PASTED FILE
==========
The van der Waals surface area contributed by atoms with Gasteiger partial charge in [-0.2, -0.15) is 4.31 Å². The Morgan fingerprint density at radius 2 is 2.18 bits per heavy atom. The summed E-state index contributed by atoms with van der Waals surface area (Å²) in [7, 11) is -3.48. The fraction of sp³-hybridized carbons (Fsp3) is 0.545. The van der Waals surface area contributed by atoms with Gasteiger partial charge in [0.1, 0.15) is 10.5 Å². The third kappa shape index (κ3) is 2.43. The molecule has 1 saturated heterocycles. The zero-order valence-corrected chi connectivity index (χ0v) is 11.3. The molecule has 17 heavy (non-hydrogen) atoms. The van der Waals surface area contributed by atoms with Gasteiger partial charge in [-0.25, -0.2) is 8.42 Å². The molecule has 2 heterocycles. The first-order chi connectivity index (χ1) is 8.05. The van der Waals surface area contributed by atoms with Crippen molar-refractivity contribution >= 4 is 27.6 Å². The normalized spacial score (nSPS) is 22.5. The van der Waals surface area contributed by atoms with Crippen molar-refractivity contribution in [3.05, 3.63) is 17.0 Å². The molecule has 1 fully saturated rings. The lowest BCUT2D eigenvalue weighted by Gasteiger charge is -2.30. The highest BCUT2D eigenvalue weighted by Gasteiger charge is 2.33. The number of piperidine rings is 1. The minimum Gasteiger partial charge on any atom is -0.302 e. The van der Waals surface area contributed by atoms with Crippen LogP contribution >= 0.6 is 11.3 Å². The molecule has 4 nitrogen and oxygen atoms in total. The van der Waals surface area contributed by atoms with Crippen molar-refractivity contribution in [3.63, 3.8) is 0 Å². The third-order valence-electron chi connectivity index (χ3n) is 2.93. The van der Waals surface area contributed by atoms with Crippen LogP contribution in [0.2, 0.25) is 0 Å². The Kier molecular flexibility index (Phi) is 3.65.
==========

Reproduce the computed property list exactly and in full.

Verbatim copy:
The van der Waals surface area contributed by atoms with Gasteiger partial charge in [-0.2, -0.15) is 4.31 Å². The Morgan fingerprint density at radius 2 is 2.18 bits per heavy atom. The summed E-state index contributed by atoms with van der Waals surface area (Å²) in [7, 11) is -3.48. The fraction of sp³-hybridized carbons (Fsp3) is 0.545. The van der Waals surface area contributed by atoms with Gasteiger partial charge in [0.1, 0.15) is 10.5 Å². The third kappa shape index (κ3) is 2.43. The molecule has 1 saturated heterocycles. The zero-order valence-corrected chi connectivity index (χ0v) is 11.3. The molecule has 17 heavy (non-hydrogen) atoms. The van der Waals surface area contributed by atoms with Gasteiger partial charge in [-0.25, -0.2) is 8.42 Å². The molecule has 2 heterocycles. The first-order chi connectivity index (χ1) is 8.05. The van der Waals surface area contributed by atoms with Crippen molar-refractivity contribution >= 4 is 27.6 Å². The normalized spacial score (nSPS) is 22.5. The van der Waals surface area contributed by atoms with Crippen molar-refractivity contribution in [3.05, 3.63) is 17.0 Å². The molecule has 1 fully saturated rings. The lowest BCUT2D eigenvalue weighted by Gasteiger charge is -2.30. The highest BCUT2D eigenvalue weighted by Gasteiger charge is 2.33. The number of piperidine rings is 1. The minimum Gasteiger partial charge on any atom is -0.302 e. The van der Waals surface area contributed by atoms with Crippen LogP contribution >= 0.6 is 11.3 Å². The molecule has 4 nitrogen and oxygen atoms in total. The van der Waals surface area contributed by atoms with Crippen molar-refractivity contribution in [3.63, 3.8) is 0 Å². The third-order valence-electron chi connectivity index (χ3n) is 2.93. The van der Waals surface area contributed by atoms with Crippen LogP contribution in [0.2, 0.25) is 0 Å². The Kier molecular flexibility index (Phi) is 3.65.